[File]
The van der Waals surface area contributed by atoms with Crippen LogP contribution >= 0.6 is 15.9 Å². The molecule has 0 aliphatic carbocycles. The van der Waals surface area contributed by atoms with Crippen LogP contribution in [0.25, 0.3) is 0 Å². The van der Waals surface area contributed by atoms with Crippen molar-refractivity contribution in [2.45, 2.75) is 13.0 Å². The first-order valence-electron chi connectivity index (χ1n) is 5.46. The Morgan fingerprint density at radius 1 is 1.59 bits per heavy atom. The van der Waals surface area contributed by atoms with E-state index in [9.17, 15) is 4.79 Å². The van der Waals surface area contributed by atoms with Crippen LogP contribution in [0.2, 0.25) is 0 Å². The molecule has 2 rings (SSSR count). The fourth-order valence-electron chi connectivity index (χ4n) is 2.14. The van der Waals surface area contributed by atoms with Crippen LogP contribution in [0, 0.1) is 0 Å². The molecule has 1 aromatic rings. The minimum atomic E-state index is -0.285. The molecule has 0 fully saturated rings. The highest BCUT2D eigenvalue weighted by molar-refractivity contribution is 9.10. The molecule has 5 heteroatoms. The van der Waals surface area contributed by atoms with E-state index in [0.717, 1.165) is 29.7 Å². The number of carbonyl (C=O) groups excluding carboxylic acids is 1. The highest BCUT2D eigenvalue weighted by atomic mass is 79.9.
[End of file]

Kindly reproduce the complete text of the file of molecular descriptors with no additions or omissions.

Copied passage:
The van der Waals surface area contributed by atoms with Crippen LogP contribution >= 0.6 is 15.9 Å². The molecule has 0 aliphatic carbocycles. The van der Waals surface area contributed by atoms with Crippen LogP contribution in [0.25, 0.3) is 0 Å². The van der Waals surface area contributed by atoms with Crippen molar-refractivity contribution in [2.45, 2.75) is 13.0 Å². The first-order valence-electron chi connectivity index (χ1n) is 5.46. The Morgan fingerprint density at radius 1 is 1.59 bits per heavy atom. The van der Waals surface area contributed by atoms with E-state index in [9.17, 15) is 4.79 Å². The van der Waals surface area contributed by atoms with Crippen LogP contribution in [0.2, 0.25) is 0 Å². The molecule has 2 rings (SSSR count). The fourth-order valence-electron chi connectivity index (χ4n) is 2.14. The van der Waals surface area contributed by atoms with Crippen LogP contribution in [0, 0.1) is 0 Å². The molecule has 1 aromatic rings. The minimum atomic E-state index is -0.285. The molecule has 0 fully saturated rings. The highest BCUT2D eigenvalue weighted by molar-refractivity contribution is 9.10. The molecule has 5 heteroatoms. The van der Waals surface area contributed by atoms with E-state index in [0.717, 1.165) is 29.7 Å². The number of carbonyl (C=O) groups excluding carboxylic acids is 1. The highest BCUT2D eigenvalue weighted by atomic mass is 79.9.